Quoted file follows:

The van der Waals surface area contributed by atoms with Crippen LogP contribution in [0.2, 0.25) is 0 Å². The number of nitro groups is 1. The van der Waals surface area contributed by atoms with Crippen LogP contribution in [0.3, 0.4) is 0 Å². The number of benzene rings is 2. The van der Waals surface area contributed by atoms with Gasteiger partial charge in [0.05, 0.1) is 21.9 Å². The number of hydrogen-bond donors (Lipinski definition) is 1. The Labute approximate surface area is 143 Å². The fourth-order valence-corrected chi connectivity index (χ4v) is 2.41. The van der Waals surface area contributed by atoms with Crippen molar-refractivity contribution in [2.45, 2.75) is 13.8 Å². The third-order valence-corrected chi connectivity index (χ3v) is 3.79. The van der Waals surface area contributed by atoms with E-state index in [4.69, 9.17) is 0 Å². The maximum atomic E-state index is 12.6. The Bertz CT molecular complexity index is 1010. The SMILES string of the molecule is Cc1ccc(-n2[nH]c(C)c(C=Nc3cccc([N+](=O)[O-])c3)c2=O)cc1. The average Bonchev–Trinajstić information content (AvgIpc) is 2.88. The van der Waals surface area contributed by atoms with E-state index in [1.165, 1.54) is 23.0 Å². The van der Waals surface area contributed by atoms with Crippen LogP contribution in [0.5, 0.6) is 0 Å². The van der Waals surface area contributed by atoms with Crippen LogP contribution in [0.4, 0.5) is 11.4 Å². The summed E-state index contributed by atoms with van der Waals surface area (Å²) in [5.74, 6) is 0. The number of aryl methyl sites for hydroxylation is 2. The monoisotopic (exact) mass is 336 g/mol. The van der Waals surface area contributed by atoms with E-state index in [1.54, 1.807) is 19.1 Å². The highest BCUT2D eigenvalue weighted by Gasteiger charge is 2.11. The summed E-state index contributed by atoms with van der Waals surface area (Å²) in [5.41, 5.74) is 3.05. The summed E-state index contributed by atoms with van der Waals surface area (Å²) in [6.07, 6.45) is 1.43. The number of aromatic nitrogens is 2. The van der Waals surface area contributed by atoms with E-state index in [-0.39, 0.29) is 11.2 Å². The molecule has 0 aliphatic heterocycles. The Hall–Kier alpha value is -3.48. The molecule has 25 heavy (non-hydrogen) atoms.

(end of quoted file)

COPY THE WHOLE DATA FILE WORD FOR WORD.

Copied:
The van der Waals surface area contributed by atoms with Crippen LogP contribution in [0.2, 0.25) is 0 Å². The number of nitro groups is 1. The van der Waals surface area contributed by atoms with Crippen LogP contribution in [0.3, 0.4) is 0 Å². The number of benzene rings is 2. The van der Waals surface area contributed by atoms with Gasteiger partial charge in [0.05, 0.1) is 21.9 Å². The number of hydrogen-bond donors (Lipinski definition) is 1. The Labute approximate surface area is 143 Å². The fourth-order valence-corrected chi connectivity index (χ4v) is 2.41. The van der Waals surface area contributed by atoms with Crippen molar-refractivity contribution in [2.45, 2.75) is 13.8 Å². The third-order valence-corrected chi connectivity index (χ3v) is 3.79. The van der Waals surface area contributed by atoms with E-state index in [4.69, 9.17) is 0 Å². The maximum atomic E-state index is 12.6. The Bertz CT molecular complexity index is 1010. The SMILES string of the molecule is Cc1ccc(-n2[nH]c(C)c(C=Nc3cccc([N+](=O)[O-])c3)c2=O)cc1. The average Bonchev–Trinajstić information content (AvgIpc) is 2.88. The van der Waals surface area contributed by atoms with E-state index in [1.165, 1.54) is 23.0 Å². The van der Waals surface area contributed by atoms with Crippen LogP contribution in [0.5, 0.6) is 0 Å². The van der Waals surface area contributed by atoms with Crippen LogP contribution in [0.4, 0.5) is 11.4 Å². The summed E-state index contributed by atoms with van der Waals surface area (Å²) in [5.74, 6) is 0. The number of aryl methyl sites for hydroxylation is 2. The monoisotopic (exact) mass is 336 g/mol. The van der Waals surface area contributed by atoms with E-state index in [1.54, 1.807) is 19.1 Å². The highest BCUT2D eigenvalue weighted by Gasteiger charge is 2.11. The summed E-state index contributed by atoms with van der Waals surface area (Å²) in [5.41, 5.74) is 3.05. The summed E-state index contributed by atoms with van der Waals surface area (Å²) in [6.07, 6.45) is 1.43. The number of aromatic nitrogens is 2. The van der Waals surface area contributed by atoms with E-state index in [-0.39, 0.29) is 11.2 Å². The molecule has 0 aliphatic heterocycles. The Hall–Kier alpha value is -3.48. The molecule has 25 heavy (non-hydrogen) atoms.